Some small business owners who cut their teeth before the internet was even an idea in Al Gore's head still believe that word-of-mouth marketing and an ad in the Yellow Pages is enough to get noticed.
Many older managers have yet to grasp that this is an outdated notion. Ely Dahan, professor of marketing at the UCLA Anderson School of Management, tells Search Engine Watch that nearly 50 percent of small businesses still don't have an online presence.
He cites skepticism as a main reason for not jumping on the bandwagon.
"We are in a period of great transition," Dahan told the media outlet. "There used to be this thing called the Yellow Pages, and if you had the right spot and the right-sized ad, you'd get calls. But if you're not online today, no matter how big or small your business is, you're likely going to get hurt."
Gary Harter, who sells countertop laminates in California's San Fernando Valley, can attest to being skeptical at first.
"I'm not particularly tech savvy, and besides, we built our business by word of mouth, so I never thought we needed something like the Internet," said Harter, as quoted by the news source. "That all changed."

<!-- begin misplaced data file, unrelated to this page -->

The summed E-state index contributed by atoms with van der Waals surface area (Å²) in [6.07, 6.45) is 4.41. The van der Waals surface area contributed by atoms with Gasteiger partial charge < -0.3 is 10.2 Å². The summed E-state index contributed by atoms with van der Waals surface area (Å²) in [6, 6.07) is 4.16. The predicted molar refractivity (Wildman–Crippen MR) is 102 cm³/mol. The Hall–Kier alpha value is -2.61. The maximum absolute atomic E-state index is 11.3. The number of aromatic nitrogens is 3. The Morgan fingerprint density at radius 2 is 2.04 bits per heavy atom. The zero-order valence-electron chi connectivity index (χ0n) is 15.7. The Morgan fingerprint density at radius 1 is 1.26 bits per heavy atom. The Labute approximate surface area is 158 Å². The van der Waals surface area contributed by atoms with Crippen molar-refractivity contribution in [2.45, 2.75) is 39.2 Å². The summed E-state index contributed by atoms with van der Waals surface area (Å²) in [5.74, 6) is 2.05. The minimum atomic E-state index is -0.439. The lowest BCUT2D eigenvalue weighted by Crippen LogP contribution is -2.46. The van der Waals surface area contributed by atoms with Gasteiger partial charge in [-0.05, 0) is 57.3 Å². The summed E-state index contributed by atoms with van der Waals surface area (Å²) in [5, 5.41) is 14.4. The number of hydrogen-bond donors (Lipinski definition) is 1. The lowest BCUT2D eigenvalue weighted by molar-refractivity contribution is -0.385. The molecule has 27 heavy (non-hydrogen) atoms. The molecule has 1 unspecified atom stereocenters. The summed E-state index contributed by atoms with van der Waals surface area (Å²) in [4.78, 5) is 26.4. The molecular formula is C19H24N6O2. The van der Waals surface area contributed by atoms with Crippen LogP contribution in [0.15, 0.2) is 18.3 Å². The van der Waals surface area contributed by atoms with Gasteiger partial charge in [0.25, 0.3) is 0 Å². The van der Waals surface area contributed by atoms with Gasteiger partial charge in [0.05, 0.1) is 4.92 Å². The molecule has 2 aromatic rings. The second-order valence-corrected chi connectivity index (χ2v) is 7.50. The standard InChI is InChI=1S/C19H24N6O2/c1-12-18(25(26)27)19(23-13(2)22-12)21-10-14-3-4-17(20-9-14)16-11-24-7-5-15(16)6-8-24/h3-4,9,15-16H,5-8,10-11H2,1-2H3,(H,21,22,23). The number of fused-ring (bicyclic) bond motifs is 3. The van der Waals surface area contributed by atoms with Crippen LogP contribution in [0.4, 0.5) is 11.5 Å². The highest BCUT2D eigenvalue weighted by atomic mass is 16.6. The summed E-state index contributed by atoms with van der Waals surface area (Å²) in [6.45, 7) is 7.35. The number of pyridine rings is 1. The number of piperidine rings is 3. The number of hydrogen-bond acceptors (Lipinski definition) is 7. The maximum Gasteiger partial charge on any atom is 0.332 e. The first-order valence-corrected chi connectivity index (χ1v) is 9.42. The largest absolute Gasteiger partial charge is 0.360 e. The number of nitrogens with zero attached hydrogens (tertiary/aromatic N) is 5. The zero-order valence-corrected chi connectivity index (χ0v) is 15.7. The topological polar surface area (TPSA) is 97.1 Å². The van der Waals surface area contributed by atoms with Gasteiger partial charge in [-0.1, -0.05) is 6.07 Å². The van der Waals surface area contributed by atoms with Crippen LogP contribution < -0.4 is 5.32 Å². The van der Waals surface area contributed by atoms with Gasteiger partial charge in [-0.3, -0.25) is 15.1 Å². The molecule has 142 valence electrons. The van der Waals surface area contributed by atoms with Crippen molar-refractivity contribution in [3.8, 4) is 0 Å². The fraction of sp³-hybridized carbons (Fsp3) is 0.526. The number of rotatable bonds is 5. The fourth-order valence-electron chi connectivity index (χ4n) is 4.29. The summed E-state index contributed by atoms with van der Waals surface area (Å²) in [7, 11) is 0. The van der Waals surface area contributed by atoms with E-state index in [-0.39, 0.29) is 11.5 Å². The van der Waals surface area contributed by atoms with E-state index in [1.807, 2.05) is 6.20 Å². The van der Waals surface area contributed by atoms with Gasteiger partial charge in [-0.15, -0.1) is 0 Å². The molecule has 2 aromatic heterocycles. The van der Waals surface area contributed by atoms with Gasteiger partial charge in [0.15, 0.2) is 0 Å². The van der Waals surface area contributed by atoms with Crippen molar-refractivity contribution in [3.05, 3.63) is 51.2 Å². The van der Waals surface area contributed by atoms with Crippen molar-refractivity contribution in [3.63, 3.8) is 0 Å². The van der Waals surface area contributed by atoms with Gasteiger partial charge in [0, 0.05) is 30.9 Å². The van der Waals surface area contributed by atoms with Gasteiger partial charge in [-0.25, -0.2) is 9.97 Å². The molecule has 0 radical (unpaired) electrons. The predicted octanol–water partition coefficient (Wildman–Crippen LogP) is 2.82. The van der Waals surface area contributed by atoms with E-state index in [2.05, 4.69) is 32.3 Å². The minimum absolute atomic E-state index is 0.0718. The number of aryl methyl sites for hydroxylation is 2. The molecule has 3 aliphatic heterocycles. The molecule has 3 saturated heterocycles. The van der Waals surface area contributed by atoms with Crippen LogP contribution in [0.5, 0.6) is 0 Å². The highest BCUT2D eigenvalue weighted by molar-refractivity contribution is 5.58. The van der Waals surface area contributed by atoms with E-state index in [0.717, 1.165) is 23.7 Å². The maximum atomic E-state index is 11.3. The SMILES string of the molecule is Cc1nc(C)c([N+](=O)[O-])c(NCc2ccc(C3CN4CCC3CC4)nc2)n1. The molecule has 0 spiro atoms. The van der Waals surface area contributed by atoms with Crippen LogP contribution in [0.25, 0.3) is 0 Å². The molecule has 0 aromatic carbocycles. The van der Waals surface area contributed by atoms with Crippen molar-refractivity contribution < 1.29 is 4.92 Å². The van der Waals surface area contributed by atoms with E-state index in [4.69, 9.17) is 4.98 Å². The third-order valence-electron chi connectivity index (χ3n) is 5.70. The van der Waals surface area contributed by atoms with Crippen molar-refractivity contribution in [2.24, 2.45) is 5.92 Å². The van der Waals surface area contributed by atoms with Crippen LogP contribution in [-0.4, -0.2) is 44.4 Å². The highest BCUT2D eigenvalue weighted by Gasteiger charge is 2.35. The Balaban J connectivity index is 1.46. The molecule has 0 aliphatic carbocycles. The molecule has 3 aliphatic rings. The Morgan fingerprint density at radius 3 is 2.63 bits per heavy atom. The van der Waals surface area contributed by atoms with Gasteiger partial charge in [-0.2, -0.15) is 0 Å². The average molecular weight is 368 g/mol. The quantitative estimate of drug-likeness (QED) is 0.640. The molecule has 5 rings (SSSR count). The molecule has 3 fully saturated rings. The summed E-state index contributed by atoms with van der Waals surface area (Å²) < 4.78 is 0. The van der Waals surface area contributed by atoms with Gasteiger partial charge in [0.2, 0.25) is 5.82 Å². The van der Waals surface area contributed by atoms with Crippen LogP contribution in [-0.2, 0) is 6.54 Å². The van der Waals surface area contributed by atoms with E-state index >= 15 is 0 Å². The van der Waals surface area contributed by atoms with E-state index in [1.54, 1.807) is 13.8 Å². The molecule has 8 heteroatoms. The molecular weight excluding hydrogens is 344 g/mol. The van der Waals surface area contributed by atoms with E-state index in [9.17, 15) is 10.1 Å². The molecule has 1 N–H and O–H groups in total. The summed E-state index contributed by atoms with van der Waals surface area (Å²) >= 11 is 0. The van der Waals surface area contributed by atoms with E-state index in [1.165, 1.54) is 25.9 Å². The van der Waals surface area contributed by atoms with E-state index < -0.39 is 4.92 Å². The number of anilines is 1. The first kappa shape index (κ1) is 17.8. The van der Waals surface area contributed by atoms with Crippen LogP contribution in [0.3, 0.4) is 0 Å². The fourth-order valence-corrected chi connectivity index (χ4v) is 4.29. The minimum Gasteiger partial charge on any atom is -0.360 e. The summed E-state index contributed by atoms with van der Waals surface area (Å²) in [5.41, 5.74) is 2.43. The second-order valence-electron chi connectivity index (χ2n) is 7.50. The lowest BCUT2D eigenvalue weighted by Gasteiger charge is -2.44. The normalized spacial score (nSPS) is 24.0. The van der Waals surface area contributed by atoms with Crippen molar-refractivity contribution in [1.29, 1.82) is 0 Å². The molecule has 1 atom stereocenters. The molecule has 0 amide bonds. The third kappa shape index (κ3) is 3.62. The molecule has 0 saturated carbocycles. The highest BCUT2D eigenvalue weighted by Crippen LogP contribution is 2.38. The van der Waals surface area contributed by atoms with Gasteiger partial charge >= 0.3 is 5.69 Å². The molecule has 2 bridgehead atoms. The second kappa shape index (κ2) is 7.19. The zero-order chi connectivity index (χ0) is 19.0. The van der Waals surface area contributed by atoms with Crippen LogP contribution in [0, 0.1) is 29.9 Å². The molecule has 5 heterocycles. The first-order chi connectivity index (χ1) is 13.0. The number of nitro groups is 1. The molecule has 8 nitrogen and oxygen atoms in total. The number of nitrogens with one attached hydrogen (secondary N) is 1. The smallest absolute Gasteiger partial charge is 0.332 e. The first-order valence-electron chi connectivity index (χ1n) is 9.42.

Upon learning how being prominently featured on local searches could increase traffic for his business, Harter admitted to being "enlightened." A number of small firms like Columbus, Ohio based RevLocal have forged partnerships with small businesses to optimize them for local search.
Another way to create buzz online is via customer reviews on Yelp. Positive results have made 55-year-old Bob Little of Culver City's Ed Little Auto Service a believer. His business has garnered 256 reviews and boasts a perfect five-star rating. His previous marketing technique? A local cable commercial that didn't run until midnight.
"I have so much business coming in that I'm making appointments weeks in advance and referring people to other shops," Little told the media outlet.
Another company, Brooklyn, New York-based art gallery Prints Charming, also has a perfect five-star rating. According to Business Insider author Gus Lubin, the store's owner told him that "every other person who walks into his shop came there because of the rating on Yelp."
Yelp and optimizing for local search are two ways companies can reach a younger generation of customers who are more tech-savvy, and will respond positively if a business is ranked highly or is visible on the internet.